Imagine how perplexing precession would have been for an ancient astronomer.  You find records from a thousand years ago indicating that a constellation is visible just before dawn on the spring equinox but it isn’t.  Or the most famous monument in the land was built to line up with certain stars on certain nights but it doesn’t.

It took an extraordinary astronomer who also had access to centuries of astronomical records to realize that the seasons are indeed drifting relative to the stars.  That person is believed to have been the Greek astronomer Hipparchus, a  who lived in the 2nd century BCE.

Over the next two millennia, precession was alternately accepted and rejected by astronomers in different parts of the world.  Many who accepted it argued incorrectly that it doesn’t go in one direction but back and forth every few hundred or few thousand years.  This went on until the 17th century when Isaac Newton provided a physical explanation for precession.  Even Newton didn’t have the last word on the matter because his equations didn’t work and had to be refined by later scientists.

A great barrier to accepting precession was the deep attachment many astronomers had to zodiac astrology.  This is the idea that there is an enduring connection between you and the constellation the Sun was in when you were born.

During the course of the year, the Sun wanders through a dozen constellations.  Some are larger than others and so the Sun takes longer to cross them.  But for convenience, the path of the Sun was divided into twelve equal parts with one constellation in each.

The Babylonians first did this around 2500 years ago.  Since then, the zodiac has drifted backwards by one full constellation due to precession.  So if your zodiac sign is Cancer, the Sun was actually in Gemini when you were born and so on.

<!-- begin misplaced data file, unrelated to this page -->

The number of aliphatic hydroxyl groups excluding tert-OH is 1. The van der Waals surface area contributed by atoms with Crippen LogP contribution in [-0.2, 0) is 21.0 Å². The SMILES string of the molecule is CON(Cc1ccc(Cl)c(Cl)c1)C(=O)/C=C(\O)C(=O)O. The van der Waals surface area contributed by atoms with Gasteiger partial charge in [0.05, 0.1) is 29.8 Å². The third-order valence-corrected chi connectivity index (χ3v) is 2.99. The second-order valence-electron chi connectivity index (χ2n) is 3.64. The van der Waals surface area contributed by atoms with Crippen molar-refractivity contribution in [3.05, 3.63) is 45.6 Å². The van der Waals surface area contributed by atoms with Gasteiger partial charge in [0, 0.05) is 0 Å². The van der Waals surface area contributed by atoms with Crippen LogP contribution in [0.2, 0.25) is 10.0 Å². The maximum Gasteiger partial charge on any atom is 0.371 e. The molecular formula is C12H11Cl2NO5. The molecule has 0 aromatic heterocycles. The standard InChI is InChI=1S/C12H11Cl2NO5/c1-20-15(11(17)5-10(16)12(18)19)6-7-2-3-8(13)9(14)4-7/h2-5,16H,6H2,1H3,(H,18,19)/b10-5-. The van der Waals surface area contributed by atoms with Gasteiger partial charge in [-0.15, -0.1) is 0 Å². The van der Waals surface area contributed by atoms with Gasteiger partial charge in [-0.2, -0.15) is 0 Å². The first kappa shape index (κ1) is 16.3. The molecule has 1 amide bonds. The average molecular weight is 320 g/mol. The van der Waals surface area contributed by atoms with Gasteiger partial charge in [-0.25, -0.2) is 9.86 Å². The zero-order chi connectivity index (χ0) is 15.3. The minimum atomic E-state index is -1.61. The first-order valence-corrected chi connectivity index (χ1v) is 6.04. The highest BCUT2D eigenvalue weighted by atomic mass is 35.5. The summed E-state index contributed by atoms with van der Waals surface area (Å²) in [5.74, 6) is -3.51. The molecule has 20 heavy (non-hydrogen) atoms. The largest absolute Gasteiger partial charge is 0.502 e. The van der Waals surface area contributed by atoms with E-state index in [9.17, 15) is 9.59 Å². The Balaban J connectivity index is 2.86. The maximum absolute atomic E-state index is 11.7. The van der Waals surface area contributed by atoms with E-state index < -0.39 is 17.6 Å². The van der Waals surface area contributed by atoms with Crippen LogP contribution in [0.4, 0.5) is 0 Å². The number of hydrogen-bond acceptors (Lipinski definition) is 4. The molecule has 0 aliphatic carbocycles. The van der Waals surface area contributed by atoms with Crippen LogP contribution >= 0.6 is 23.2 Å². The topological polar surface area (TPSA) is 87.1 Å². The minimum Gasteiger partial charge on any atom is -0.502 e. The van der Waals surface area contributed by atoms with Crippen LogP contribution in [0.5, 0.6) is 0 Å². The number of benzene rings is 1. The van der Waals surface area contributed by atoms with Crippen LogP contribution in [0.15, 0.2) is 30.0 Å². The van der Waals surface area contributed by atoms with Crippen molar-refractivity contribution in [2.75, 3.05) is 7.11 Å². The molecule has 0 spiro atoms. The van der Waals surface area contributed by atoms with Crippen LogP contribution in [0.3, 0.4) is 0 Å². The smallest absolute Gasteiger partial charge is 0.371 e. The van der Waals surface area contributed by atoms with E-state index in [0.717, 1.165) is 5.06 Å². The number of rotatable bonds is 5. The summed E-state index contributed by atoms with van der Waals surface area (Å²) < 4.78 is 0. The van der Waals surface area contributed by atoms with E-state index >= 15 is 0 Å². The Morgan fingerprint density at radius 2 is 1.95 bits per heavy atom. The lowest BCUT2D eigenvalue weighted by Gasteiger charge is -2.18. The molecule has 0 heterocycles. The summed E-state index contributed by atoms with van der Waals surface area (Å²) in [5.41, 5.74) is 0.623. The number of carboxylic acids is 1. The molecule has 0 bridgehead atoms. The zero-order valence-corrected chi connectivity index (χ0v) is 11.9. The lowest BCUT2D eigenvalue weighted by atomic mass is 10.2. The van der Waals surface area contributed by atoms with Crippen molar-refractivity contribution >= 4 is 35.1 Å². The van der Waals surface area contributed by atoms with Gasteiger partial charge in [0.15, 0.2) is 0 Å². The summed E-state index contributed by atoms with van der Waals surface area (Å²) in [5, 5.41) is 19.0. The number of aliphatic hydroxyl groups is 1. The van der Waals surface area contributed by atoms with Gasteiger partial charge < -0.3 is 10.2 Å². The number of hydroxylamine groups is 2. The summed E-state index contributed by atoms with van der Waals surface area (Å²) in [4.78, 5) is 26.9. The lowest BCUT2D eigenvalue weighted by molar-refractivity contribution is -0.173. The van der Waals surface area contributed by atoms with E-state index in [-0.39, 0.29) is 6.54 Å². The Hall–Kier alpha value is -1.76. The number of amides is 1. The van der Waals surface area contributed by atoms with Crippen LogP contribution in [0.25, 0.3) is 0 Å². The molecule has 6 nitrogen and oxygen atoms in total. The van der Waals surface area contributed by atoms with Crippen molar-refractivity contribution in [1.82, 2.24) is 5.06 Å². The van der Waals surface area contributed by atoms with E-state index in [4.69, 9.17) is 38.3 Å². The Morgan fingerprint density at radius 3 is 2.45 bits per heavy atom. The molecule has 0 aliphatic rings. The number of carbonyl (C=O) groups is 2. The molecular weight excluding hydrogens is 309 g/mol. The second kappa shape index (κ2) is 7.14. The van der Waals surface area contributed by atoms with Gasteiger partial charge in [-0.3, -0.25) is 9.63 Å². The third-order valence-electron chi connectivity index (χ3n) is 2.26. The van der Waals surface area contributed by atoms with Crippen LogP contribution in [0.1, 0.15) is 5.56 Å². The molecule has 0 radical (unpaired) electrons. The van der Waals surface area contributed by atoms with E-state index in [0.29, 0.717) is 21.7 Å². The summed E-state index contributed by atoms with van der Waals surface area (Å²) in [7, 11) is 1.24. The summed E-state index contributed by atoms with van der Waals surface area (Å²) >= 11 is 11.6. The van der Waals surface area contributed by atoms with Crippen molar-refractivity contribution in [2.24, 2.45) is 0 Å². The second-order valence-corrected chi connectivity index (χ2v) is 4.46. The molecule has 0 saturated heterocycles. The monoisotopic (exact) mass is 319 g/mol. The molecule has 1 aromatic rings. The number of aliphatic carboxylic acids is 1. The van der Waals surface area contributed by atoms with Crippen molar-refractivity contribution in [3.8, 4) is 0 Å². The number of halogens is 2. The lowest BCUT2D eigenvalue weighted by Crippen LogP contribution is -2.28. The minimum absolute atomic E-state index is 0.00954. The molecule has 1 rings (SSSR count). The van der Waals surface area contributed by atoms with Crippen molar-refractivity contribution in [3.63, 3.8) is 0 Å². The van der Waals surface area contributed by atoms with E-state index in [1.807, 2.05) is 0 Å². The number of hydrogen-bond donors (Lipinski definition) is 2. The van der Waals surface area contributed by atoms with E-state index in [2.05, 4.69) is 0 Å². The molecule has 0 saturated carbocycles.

The constellations are not where they used to be.  The Sun is in your astrological sign not on your birthday but around one month earlier.  By Trex via Wikimedia Commons.

In ancient times, studying the stars was often not an end in itself but a means to explain and predict life events.  The idea that the stars which are supposed to guide our lives are themselves not fixed must have made an ancient astronomer extremely agitated.

Even more than you were when you found out the Earth doesn’t go around the Sun once a year.



Author: Bhasker Moorthy

I'm a Professor of Astronomy at Harper College in Palatine, IL, USA. My email address is bmoorthy [at] harpercollege.edu.

5 thoughts on “9. Does Earth orbit the Sun once a year?”

  1. Bhasker,

    I found some more pictures @ “en.wikipedia.org/wiki/precession” under Astronomy- axial precession & apsidal precession. In apsidal precession earth rotates in successive circles indicating the movement.


  2. These posts are very interesting, especially this one, because it almost makes us question everything we have learned in life so far and wonder how much of it is actually a lie, at least slightly, by minutes. I was mind blown knowing Polaris wasn’t and won’t be our one and only North Star, and now I am learning that the Earth does not go around the Sun once a year. You really do learn new things every day, especially things to make you question things you thought you learned and knew before.